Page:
Queens of the Stone Age
Lullabies To Paralyze
By David M. Goldstein | 30 April 2005
I’ve got nothing but nice things to say about the guy, but rumors of the untimely demise of Queens of the Stone Age upon the sacking of founding bassist Nick Oliveri have been greatly exaggerated. The obvious lack of infantile shrieking notwithstanding, Lullabies to Paralyze doesn’t sound a heck of a lot different from the three QoTSA records that preceded it, irrespective of the fact that the bass duties are no longer being handled by an elfin creature with a cool goatee and a penchant for onstage nakedness.
Actually, that’s not giving the guy nearly enough credit; Oliveri’s minute-long shriekfests (e.g., “Six Shooter,” “Millionaire,” and “Quick and to the Pointless”) were always a good foil to Josh Homme’s more fully formed tunes, and his stellar contributions to 2002’s Songs For The Deaf were proof that he’d learned how to write an incredible rock song. But at least three-quarters of every QoTSA record was always devoted to Josh Homme’s unique brand of way fuzzy, repetitive riffage, and Oliveri’s absence simply means that Homme has to carry a little more of the load.
There are portions of Lullabies that certainly lead one to believe that Homme isn’t entirely up to the task. It’s at least three songs too long, and Homme’s once strident vocals have taken an unwelcome backseat to the proceedings: overly reliant on his falsetto and buried too deeply in an uncharacteristically muddy production job. And three of the first four songs are disturbingly unimaginative; “Tangled Up in Plaid” is a weak re-write of “No One Knows,” while “Medication” and “Everbody Knows That You Are Insane” are strictly Queens by numbers, built around the kind of repetitive riffs that Homme shits out daily.
But just when you’re starting to think that Homme has completely lost the plot without his childhood ally, things take a serious turn for the better with the groovy stomp of “Burn the Witch,” augmented by Mark Lanegan’s background growls and a surprisingly badass guitar solo courtesy of ZZ Top’s Billy Gibbons in pure “Cheap Sunglasses” mode. Things start to get really good when Homme completely gives in to his pop instincts with “In My Head,” arguably the catchiest tune he’s ever written, and his band’s greatest chance thus far at a bona fide radio hit.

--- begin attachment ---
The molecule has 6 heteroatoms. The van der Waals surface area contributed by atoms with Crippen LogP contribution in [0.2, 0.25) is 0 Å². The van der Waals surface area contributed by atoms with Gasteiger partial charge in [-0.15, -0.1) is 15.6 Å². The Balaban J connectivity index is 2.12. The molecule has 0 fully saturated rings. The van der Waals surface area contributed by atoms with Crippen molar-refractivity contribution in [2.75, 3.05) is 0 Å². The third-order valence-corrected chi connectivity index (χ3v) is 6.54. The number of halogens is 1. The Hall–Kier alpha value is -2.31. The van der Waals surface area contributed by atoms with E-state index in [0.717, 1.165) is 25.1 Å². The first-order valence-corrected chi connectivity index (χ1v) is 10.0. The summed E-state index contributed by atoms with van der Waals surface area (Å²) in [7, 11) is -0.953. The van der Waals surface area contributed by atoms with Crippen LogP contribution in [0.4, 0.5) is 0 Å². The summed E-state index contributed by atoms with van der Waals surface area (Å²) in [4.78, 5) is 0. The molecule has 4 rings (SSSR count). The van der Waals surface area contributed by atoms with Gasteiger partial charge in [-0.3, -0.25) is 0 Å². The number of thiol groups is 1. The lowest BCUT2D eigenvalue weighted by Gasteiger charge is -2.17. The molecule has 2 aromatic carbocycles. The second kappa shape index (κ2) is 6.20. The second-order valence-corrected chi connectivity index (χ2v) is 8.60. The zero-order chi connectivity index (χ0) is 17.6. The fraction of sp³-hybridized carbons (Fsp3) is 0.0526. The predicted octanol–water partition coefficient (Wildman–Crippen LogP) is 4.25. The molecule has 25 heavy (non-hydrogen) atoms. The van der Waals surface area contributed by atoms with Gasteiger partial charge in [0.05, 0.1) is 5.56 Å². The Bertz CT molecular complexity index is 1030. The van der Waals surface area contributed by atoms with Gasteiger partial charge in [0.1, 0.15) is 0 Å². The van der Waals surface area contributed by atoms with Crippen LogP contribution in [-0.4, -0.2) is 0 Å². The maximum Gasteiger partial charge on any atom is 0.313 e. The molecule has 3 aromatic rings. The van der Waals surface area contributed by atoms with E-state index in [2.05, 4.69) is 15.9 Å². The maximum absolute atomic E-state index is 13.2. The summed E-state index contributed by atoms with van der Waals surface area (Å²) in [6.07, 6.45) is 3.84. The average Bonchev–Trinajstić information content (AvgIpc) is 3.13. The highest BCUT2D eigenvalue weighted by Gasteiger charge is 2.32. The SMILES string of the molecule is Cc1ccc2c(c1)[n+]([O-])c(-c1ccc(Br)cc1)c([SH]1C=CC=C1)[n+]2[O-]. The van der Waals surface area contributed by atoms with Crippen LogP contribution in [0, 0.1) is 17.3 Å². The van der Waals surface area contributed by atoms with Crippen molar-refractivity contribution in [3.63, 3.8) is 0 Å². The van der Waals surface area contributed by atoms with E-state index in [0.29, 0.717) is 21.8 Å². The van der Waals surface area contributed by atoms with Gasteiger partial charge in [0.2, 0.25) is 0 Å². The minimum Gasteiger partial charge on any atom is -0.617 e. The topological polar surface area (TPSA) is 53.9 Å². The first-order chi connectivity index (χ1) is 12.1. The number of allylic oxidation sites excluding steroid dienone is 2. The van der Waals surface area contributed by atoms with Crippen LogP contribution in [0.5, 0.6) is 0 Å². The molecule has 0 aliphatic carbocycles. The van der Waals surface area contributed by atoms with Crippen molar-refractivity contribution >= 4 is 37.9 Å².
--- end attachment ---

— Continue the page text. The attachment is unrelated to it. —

The woodblock smacks of first single “Little Sister” sound far better chasing “In My Head” than they do as a stand alone song on the radio, and the aforementioned pop ditties serve as a great setup to album centerpieces “I Never Came” and “Someone’s In The Wolf:” considerably lengthier tracks that personify what Homme does best; the slow burn. The former may be the album’s best track. It creates an air of tension via Homme’s sparse vocals and creepy use of falsetto in the chorus, eventually culminating in a wall of guitar and the same multi-tracked vocals that were overused on the last Queens record.
Lullabies is also interesting in that no other QoTSA record would appear to be as obsessed with the topic of the fairer sex. Josh Homme has been romantically linked to some relatively high profile rock chicks (Brody Dalle, Melissa Auf de Maur) since Songs For The Deaf vaulted his band into the mainstream (something which "The Lost Art of Keeping A Secret" had gotten the ball rolling on), and he now apparently wants to have his say on record. Such sentiments mostly manifest themselves on the second half of the album, and range from charmingly tender (“The Long Slow Goodbye”), to lascivious (“Skin on Skin”), to brutally misogynistic on the otherwise rockin’ “Broken Box”—the only non-Red Hot Chili Peppers rock song I can think of offhand that clearly uses the p-word in its verses (notice how I said “rock,” not “hip-hop”). Homme also now fashions himself a bit of a blue-eyed soul man; indulging his tender moments by crooning falsetto couplets such as, “where have you gone, my sweet?” and, “why’d you have to be so mean and cruel?”
Lullabies to Paralyze loses points for a handful of uninspired tracks and questionable production values, but I can’t imagine anybody who’s enjoyed the Queens in the past not taking to at least half of the songs on this album. Even without Nick, the band still rocks, and the best bits are arguably comprised of Josh Homme’s finest songs to date (“In My Head,” “I Never Came,” “The Long Slow Goodbye”). Besides, is Oliveri really gone for good? Lanegan was supposedly finished with this band, but he sings lead vocals on the first track, and is now on tour with QoTSA as we speak. Josh and Nick have reportedly kissed and made up. Something tells me that this isn’t the end.